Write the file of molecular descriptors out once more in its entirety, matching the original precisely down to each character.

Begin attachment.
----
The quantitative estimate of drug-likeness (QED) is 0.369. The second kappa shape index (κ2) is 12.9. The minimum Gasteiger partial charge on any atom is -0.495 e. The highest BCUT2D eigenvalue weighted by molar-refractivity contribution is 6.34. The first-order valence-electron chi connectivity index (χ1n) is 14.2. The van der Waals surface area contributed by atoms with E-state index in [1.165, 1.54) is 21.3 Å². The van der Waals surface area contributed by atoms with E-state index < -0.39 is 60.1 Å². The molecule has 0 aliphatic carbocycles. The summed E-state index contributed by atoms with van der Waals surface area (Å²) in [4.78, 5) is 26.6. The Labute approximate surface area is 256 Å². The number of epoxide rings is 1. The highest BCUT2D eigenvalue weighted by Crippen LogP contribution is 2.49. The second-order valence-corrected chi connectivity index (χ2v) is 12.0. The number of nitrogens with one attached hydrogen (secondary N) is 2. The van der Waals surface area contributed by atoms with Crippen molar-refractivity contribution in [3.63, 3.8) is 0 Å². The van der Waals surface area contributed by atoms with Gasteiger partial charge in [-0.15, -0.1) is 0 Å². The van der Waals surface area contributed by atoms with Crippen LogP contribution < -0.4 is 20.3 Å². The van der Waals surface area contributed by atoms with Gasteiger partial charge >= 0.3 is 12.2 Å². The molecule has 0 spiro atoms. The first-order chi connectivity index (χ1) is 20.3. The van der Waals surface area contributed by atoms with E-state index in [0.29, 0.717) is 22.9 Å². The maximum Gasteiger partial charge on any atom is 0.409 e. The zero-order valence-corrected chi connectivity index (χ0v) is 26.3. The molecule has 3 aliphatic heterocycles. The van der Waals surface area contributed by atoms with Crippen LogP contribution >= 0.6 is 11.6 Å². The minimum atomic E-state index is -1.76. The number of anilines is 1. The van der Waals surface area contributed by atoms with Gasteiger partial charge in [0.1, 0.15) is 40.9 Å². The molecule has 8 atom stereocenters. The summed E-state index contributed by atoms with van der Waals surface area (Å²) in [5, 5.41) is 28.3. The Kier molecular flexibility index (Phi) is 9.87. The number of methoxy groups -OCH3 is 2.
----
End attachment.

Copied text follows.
The quantitative estimate of drug-likeness (QED) is 0.369. The second kappa shape index (κ2) is 12.9. The minimum Gasteiger partial charge on any atom is -0.495 e. The highest BCUT2D eigenvalue weighted by molar-refractivity contribution is 6.34. The first-order valence-electron chi connectivity index (χ1n) is 14.2. The van der Waals surface area contributed by atoms with E-state index in [1.165, 1.54) is 21.3 Å². The van der Waals surface area contributed by atoms with E-state index < -0.39 is 60.1 Å². The molecule has 0 aliphatic carbocycles. The summed E-state index contributed by atoms with van der Waals surface area (Å²) in [4.78, 5) is 26.6. The Labute approximate surface area is 256 Å². The number of epoxide rings is 1. The highest BCUT2D eigenvalue weighted by Crippen LogP contribution is 2.49. The second-order valence-corrected chi connectivity index (χ2v) is 12.0. The number of nitrogens with one attached hydrogen (secondary N) is 2. The van der Waals surface area contributed by atoms with Crippen molar-refractivity contribution in [3.63, 3.8) is 0 Å². The van der Waals surface area contributed by atoms with Gasteiger partial charge in [-0.15, -0.1) is 0 Å². The van der Waals surface area contributed by atoms with Crippen LogP contribution < -0.4 is 20.3 Å². The van der Waals surface area contributed by atoms with Gasteiger partial charge >= 0.3 is 12.2 Å². The molecule has 0 spiro atoms. The first-order chi connectivity index (χ1) is 20.3. The van der Waals surface area contributed by atoms with E-state index in [0.29, 0.717) is 22.9 Å². The maximum Gasteiger partial charge on any atom is 0.409 e. The zero-order valence-corrected chi connectivity index (χ0v) is 26.3. The molecule has 3 aliphatic heterocycles. The van der Waals surface area contributed by atoms with Crippen LogP contribution >= 0.6 is 11.6 Å². The minimum atomic E-state index is -1.76. The number of anilines is 1. The van der Waals surface area contributed by atoms with Gasteiger partial charge in [0.1, 0.15) is 40.9 Å². The molecule has 8 atom stereocenters. The summed E-state index contributed by atoms with van der Waals surface area (Å²) in [5, 5.41) is 28.3. The Kier molecular flexibility index (Phi) is 9.87. The number of methoxy groups -OCH3 is 2.